The American Lung Association (ALA) was established more than 100 years ago (1918) initially to fight tuberculosis but expanded its mission to improve lung health and preventing lung disease through research, education, and advocacy.
Specifically, ALA works to “defeat” lung cancer, “improve” the air we breathe, “reduce” the burden of lung disease on individuals and families, and “eliminate” tobacco use and tobacco-related diseases. To do this, the organization relies on staff (626 people) so the organization is a non-profit (a 501 (c) (3)) that provides services more than a grant maker (ALA made $8 million in grants in 2018). Read more
In 2017, the American Lung Association (ALA) underwent big changes when the eight charter and national boards voted to unite the organization into a single nationwide organization. A 501 (c) (3) based in Chicago, Illinois, the ALA raised about $108 million in 2018, spent $104 million (primarily on compensation, fees for services, direct mail, and office-related expenses), and had about $148 million in net fund assets (think savings account) at year-end.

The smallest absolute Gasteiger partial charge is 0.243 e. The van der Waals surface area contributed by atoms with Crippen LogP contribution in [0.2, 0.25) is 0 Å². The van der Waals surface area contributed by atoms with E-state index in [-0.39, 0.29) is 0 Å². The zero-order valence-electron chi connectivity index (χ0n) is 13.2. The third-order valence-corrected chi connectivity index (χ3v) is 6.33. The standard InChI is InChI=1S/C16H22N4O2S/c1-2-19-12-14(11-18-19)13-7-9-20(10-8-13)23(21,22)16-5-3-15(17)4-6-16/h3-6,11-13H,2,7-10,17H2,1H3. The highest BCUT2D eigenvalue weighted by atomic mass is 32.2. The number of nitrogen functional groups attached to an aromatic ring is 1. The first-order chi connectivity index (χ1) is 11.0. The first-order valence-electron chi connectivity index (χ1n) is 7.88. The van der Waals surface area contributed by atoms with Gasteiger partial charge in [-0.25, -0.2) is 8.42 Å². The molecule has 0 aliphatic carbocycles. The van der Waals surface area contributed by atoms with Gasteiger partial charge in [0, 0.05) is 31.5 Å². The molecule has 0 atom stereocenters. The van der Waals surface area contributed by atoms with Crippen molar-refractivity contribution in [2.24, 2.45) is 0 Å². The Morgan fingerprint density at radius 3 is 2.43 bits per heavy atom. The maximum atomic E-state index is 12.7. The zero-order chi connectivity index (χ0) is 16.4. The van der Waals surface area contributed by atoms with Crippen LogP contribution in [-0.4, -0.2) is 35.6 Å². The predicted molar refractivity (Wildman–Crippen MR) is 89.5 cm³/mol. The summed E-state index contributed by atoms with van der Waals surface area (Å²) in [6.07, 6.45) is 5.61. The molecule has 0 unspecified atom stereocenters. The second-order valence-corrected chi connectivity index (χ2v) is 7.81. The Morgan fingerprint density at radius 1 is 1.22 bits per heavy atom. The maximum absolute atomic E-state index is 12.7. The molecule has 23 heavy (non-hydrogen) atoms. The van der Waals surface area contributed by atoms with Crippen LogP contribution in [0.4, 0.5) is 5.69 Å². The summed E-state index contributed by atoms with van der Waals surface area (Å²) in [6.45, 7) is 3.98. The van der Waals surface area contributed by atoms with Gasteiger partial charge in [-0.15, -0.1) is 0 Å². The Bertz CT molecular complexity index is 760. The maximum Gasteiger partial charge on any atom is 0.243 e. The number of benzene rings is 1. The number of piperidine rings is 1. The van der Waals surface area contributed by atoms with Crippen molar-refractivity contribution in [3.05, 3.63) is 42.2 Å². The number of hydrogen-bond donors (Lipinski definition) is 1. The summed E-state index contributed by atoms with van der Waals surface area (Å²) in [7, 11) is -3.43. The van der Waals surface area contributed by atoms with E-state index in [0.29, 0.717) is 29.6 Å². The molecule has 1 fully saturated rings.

The ALA reported having 626 employees in 2018 who were compensated nearly $46 million, which equates to an average compensation of $74,500. 30 employees received more than $100,000 in compensation with the 18 most highly compensated employees listed below: Read more